The number of companies offering private student loan consolidation is surprisingly small. With such a small number of competitors on the market, it critical to explore all of your options. One option to explore is the iHelp Student Loan Consolidation…
What is iHelp?
iHelp loans are funded by member banks of the Independent Community Bankers of America and serviced by the Student Loan Finance Corporation. Because smaller banks are funding these loans, borrowers can expect many of the pros and cons of dealing with a smaller bank.
The minimum consolidated loan with iHelp is $25,000 and the maximum loan for undergraduates is $100,000. Graduates can get loans up to $150,000.
Of all the student loan consolidation programs that this site has reviewed, iHelp is perhaps the most straightforward in its loan terms, and most notably, qualification requirements. With instant approval or rejection becoming standard for most credit applications, lenders make most decisions based upon a formula. However, few actually disclose what is necessary for approval.
On the iHelp webpage, they give fairly specific terms required for approval. Perspective borrowers must make over $24,000 per year, have 2 years of positive credit history, and no bankruptcies, foreclosures, or repossessions in the past 5 years. Borrowers must also stay under the debt-to-income ratio of 45%.
iHelp also has some favorable plans for borrowers who run into financial trouble. iHelp allows up to two years of interest only payments and also offers a graduated repayment plan. Forbearance options are also available for circumstances ranging from military service to dealing with a natural disaster.
One other perk of these loans is that they are all fixed rate. Though we will see the rates are a little higher than those offered by their competitors, borrowers with fixed rate loans can be assured that their interest rate will never go up.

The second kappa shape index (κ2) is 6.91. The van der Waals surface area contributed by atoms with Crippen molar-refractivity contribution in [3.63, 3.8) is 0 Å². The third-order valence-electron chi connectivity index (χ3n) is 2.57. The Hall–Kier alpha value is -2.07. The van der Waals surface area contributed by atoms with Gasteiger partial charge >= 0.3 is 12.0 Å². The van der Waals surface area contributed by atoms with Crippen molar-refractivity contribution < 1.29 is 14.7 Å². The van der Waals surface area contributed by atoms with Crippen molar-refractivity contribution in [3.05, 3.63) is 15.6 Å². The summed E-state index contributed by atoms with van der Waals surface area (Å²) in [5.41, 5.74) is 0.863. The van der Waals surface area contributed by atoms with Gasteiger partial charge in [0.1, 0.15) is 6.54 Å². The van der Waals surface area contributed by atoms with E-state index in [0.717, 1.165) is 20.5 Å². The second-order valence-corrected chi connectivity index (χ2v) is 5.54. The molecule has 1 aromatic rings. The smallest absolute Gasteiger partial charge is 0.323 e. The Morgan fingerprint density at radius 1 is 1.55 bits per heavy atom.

Perhaps the biggest disadvantage to iHelp is the interest rates. The lowest possible interest rate that someone can get 6.22% APR, and that rate is reserved exclusively for people who have a co-signer. The best rate someone without a cosigner can get would be 7.21%.
Part of the reason the APR on these is so high is that there is a “2% Supplemental Fee” added at the time of the loan disbursement. These fees are not unheard of, but many other lenders have shifted to a zero loan fee structure.
The final major disadvantage with these loans is that the maximum repayment term is only 15 years. For many, having their loans paid off in that amount of time would be a dream come true, but it just isn’t feasible. While longer repayment terms do mean more interest paid in the long run, shorter repayment means higher monthly bills.
One other thing for potential borrowers to keep in mind is that iHelp will consolidate Federal student loans with private student loans. Because the many advantages of Federal government loans are lost when these loans are combined with private loans, such a combination is almost never recommended.
Who is iHelp best for?
iHelp loans are best for people who are willing to pay a little extra in order to work with a smaller bank. It is also worth noting that iHelp loans are only available to a limited number of graduates. Eligible schools are limited to the following states: Connecticut, Delaware, Georgia, Illinois, Maryland, Minnesota, Missouri, New Jersey, New York, Ohio, Pennsylvania, Rhode Island, Virginia, West Virginia, or Wisconsin.
Readers: Have you dealt with iHelp, The Student Loan Finance Corporation, or the Independent Community Bankers of America? Please share your experiences in the comments.